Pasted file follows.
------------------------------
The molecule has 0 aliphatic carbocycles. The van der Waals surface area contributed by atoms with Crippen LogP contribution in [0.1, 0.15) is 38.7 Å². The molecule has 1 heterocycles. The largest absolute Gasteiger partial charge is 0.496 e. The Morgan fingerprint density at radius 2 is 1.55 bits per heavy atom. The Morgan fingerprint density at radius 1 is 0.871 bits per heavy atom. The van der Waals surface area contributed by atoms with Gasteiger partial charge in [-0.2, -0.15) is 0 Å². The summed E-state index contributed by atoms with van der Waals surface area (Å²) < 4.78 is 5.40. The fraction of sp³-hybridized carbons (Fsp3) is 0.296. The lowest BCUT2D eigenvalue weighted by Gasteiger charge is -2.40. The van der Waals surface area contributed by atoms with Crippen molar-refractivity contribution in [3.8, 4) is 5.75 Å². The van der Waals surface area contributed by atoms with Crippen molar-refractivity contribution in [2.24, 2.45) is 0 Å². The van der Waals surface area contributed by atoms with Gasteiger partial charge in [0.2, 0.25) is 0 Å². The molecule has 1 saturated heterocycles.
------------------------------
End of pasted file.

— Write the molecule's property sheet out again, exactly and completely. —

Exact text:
The molecule has 0 aliphatic carbocycles. The van der Waals surface area contributed by atoms with Crippen LogP contribution in [0.1, 0.15) is 38.7 Å². The molecule has 1 heterocycles. The largest absolute Gasteiger partial charge is 0.496 e. The Morgan fingerprint density at radius 2 is 1.55 bits per heavy atom. The Morgan fingerprint density at radius 1 is 0.871 bits per heavy atom. The van der Waals surface area contributed by atoms with Gasteiger partial charge in [-0.2, -0.15) is 0 Å². The summed E-state index contributed by atoms with van der Waals surface area (Å²) < 4.78 is 5.40. The fraction of sp³-hybridized carbons (Fsp3) is 0.296. The lowest BCUT2D eigenvalue weighted by Gasteiger charge is -2.40. The van der Waals surface area contributed by atoms with Crippen molar-refractivity contribution in [3.8, 4) is 5.75 Å². The van der Waals surface area contributed by atoms with Crippen molar-refractivity contribution in [2.24, 2.45) is 0 Å². The van der Waals surface area contributed by atoms with Gasteiger partial charge in [0.2, 0.25) is 0 Å². The molecule has 1 saturated heterocycles.